What type of property do we really want to live in?

What type of property do we really want to live in?

Tepilo takes a look at some of the property styles and features that are most popular with British home owners and buyers.

The most popular styles of home in the UK

If you travel up and down the country, you'll experience a breathtaking array of different properties. In fact, if you walk around your local area you'll be surprised how many different types of homes can be found in a small space.

From rural cottages and seaside bungalows, to Victorian terraces and new build developments - there's something out there to suit everyone's taste.

But what are some of the most popular property types among Brits?

Luckily for us, poshflooring.co.uk has looked into this very subject and unearthed four of the most popular property styles...

Georgian detached (1714-1830)

These homes are often quite symmetrical from the outside and a common design is to have five large windows surrounding a central front door. Expect high windows which let in lots of light as well as small balconies in strategic positions. The chimney breast is focal point in many rooms in the typical Georgian detached house and high ceilings are also very common. This type of property has endured through the ages and remains very popular due to its traditional feel and grand architecture.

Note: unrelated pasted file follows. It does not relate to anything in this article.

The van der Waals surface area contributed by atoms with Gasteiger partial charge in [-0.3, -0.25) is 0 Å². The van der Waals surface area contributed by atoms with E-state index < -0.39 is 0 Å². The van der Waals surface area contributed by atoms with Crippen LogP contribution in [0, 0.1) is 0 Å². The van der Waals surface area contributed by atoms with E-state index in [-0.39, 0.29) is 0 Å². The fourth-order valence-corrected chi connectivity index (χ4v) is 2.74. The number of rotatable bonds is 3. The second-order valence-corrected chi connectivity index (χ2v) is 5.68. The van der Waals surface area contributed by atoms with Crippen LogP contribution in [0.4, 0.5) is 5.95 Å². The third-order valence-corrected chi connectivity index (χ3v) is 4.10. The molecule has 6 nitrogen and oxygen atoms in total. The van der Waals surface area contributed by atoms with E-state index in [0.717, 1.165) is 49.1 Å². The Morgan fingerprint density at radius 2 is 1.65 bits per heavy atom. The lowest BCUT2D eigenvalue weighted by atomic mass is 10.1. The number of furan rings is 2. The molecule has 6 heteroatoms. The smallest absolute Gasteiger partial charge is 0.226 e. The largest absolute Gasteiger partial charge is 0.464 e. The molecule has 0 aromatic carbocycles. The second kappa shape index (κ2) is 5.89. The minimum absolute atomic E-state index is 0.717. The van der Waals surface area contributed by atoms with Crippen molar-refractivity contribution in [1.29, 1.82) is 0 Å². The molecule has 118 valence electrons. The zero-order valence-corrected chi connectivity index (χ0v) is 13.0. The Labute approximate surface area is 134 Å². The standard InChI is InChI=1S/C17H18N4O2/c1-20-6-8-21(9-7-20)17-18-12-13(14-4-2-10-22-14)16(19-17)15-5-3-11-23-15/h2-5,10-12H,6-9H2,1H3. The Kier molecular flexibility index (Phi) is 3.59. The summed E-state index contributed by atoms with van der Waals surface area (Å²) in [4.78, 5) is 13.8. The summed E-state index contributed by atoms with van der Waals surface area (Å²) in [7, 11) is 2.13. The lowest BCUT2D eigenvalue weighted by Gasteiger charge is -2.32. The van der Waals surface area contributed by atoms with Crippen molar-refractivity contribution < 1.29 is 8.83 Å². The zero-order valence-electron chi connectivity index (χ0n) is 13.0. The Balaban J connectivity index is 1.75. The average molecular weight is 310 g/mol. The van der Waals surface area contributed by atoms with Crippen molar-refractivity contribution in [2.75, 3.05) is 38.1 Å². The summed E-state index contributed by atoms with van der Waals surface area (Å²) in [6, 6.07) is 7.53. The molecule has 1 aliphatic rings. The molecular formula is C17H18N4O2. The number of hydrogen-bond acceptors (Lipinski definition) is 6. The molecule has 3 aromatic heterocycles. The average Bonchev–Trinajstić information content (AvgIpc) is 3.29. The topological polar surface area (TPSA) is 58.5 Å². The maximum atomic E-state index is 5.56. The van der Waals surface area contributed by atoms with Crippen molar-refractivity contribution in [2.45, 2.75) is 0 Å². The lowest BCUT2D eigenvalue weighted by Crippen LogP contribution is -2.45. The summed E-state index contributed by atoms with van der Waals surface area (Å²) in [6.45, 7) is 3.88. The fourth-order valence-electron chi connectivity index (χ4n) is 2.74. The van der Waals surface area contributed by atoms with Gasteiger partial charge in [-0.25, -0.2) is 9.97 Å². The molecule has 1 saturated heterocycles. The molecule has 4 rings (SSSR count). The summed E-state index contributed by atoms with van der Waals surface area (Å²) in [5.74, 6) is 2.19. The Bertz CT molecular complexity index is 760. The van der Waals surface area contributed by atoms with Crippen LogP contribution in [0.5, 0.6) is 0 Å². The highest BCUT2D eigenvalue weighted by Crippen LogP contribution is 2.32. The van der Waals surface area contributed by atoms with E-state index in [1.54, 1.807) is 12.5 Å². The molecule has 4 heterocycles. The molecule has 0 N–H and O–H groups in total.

New builds (1990s)

Developers building homes in the 90s were under more pressure than ever to deliver housing in dense areas. That's not to say that 90s new builds don't have a spacious feel. As you might expect, homes built during this time have more of an emphasis on energy efficiency - with practically all built with central heating and double glazing. Many also have a more elaborate security structure. Moreover, expect a 90s home to have a spacious and well-designed kitchen as this was the time when the kitchen arguably became the most important room in a home.

Eco builds (2000s)

As we passed into a new Millennium, so new houses took on a more modern and contemporary feel. Houses built in the 2000s have a distinct focus on sustainability - with low carbon energies incorporated into many, as well as increased thermal performance. Properties constructed during this time do not necessarily have a specific style or common appearance - it became apparent that new homes could benefit from technology and more sustainable materials whether they had a traditional design or something more modern.

Edwardian semi-detached (1901-1910)

This type of Edwardian property is often found in the suburbs and is likely to have rustic charm. Expect features like fireplaces and light fittings to have Art Nouveau influences, and you may even encounter Jacobean features such as gargoyles, Dutch gables or studded doors. Light and spacious, Edwardian houses are often tall and thin with high ceilings.


Now when it comes to a home's features, the research found that it’s a mix of modern and traditional that’s most desirable:

- Walk-in shower

- Underfloor heating

- Exposed brick

- Bay windows

- Original fireplace

If your property fits one of the above styles or incorporates some of the features mentioned, this could come in handy when you come to sell. It’s important to know what buyers are looking for and to make sure that you show off your property’s best features.